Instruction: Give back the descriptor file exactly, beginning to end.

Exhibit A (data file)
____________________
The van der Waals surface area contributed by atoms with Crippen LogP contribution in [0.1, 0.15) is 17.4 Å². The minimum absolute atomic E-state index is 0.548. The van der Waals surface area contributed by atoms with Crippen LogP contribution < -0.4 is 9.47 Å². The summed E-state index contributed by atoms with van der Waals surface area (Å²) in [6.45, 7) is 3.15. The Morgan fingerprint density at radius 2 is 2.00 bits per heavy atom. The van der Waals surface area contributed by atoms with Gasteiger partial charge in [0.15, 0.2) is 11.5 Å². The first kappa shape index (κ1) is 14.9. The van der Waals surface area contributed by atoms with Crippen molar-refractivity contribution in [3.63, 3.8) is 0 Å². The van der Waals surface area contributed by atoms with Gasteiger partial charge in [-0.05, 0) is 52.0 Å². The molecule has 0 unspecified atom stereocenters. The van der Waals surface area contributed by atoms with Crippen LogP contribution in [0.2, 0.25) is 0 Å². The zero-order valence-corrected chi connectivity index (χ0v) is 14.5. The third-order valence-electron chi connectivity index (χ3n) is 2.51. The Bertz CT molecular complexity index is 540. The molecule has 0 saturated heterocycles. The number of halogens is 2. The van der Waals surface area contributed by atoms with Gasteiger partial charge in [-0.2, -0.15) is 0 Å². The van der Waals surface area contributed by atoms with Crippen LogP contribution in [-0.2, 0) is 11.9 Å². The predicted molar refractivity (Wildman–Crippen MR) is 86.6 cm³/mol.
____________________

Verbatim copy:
The van der Waals surface area contributed by atoms with Crippen LogP contribution in [0.1, 0.15) is 17.4 Å². The minimum absolute atomic E-state index is 0.548. The van der Waals surface area contributed by atoms with Crippen LogP contribution < -0.4 is 9.47 Å². The summed E-state index contributed by atoms with van der Waals surface area (Å²) in [6.45, 7) is 3.15. The Morgan fingerprint density at radius 2 is 2.00 bits per heavy atom. The van der Waals surface area contributed by atoms with Gasteiger partial charge in [0.15, 0.2) is 11.5 Å². The first kappa shape index (κ1) is 14.9. The van der Waals surface area contributed by atoms with Crippen molar-refractivity contribution in [3.63, 3.8) is 0 Å². The van der Waals surface area contributed by atoms with Gasteiger partial charge in [-0.05, 0) is 52.0 Å². The molecule has 0 unspecified atom stereocenters. The van der Waals surface area contributed by atoms with Crippen LogP contribution in [0.2, 0.25) is 0 Å². The zero-order valence-corrected chi connectivity index (χ0v) is 14.5. The third-order valence-electron chi connectivity index (χ3n) is 2.51. The Bertz CT molecular complexity index is 540. The molecule has 0 saturated heterocycles. The number of halogens is 2. The van der Waals surface area contributed by atoms with Gasteiger partial charge in [-0.2, -0.15) is 0 Å². The van der Waals surface area contributed by atoms with Crippen LogP contribution in [-0.2, 0) is 11.9 Å². The predicted molar refractivity (Wildman–Crippen MR) is 86.6 cm³/mol.